Conservatism has become as pessimistic as liberalism. While both were founded in the context of postmillennial optimism with is dream of a better world and improved human condition. The wish was to build God’s Kingdom, or at least something that closely resembles it. Liberal politics failed, with WWI serving as the landmark. The subsequent McGovern school shifted the ideology away from the positive hope of JFK to the pessimism of Marx.

Conservatism began its decent at roughly the same time. Whittaker Chambers suggested surrender to the seemingly unstoppable juggernaut. But “better dead than red” was the populist reply. Russell Kirk considered the agenda of the conservative to be that of slowing down the progressive machine. He lacked the eschatological hope that the postmillennial theology of the previous century provided. Though he appealed to Christianity he did so in a way that seemed ignorant of the specific systematics at play.

Jonah Goldberg has taken a next step as he registers his understanding of what it means to be conservative. But going further than Kirk he takes a rationalist’s approach, painting the American Experiment in terms of the Enlightenment apart from theology. Thus the “city on a hill” as a beacon of hope for all is replace by “nothing is foreordained” and hope disappears. The ideas sound like an objectivism (fortunately) devoid of Rand’s hedonism.

Still, he is able to step outside his box and see what is happening in the world around him. He sees the conservative embrace of Trump as a “catastrophic surrender,” an indicator of the collapse of Western liberal democracy.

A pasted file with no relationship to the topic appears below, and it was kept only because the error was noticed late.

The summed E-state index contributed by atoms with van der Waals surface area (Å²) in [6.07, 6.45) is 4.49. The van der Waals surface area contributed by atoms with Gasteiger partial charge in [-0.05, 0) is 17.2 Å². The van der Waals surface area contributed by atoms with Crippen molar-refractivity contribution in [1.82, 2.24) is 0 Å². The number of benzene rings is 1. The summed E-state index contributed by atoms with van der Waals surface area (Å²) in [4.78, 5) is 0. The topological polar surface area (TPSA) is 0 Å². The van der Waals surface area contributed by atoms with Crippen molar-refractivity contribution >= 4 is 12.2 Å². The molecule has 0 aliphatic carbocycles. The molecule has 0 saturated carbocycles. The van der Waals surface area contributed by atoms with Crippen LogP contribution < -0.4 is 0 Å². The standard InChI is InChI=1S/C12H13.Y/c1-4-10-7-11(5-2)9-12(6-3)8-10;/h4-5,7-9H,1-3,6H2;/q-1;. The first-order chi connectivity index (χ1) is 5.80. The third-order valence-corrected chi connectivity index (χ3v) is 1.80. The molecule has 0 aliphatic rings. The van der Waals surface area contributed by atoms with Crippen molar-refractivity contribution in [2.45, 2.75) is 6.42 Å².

I realize that there are varying schools of thought with regard to historical analysis. Some paint America’s founding in terms of secular individualism. Others in terms of global evangelism. Mr. Goldberg uses the Enlightenment as his foundation. Frequent are his references to Locke & Co. but Burke gets only a single mention in the book. That seems incomplete. America is English in its philosophical heritage while borrowing some from the continent. One is not fair to history to leave out either the theological constructs or the burgeoning libertarianism of revolution.

Mr. Goldberg’s work thus represents the pessimism of modern conservatism. But what else do we have? Marxism is by nature pessimistic Progressivism has a pessimistic program. Conservatism has some optimism no program. The West hasn’t committed suicide. It died for lack of hope.

Now an excursus

One additional tool for understanding American history is by way of a thing called a cultural hermeneutic. This is an analysis of the character of a culture and the things that drive it. In this case we can look at America in theological terms. Deism was nearly dead, so much so that even the strongest deists among the founders called for prayer (Ben Franklin). It was present but was quite modest in its influence. Then there were those Connecticut Calvinists (among others, of course) and their eschatological hope. The optimism of postmillennial theology drove William Carey (England) as well as Manifest Destiny (US) and later the Progressive ideals. Sometimes the God of the theology (as with the progressives) was missing though the constructs remained intact. (See John Gray, “Black Mass, Apocalyptic Religion and the Death of Utopia” for a useful historical analysis.) People want hope. Hope is the principle that drives people to action.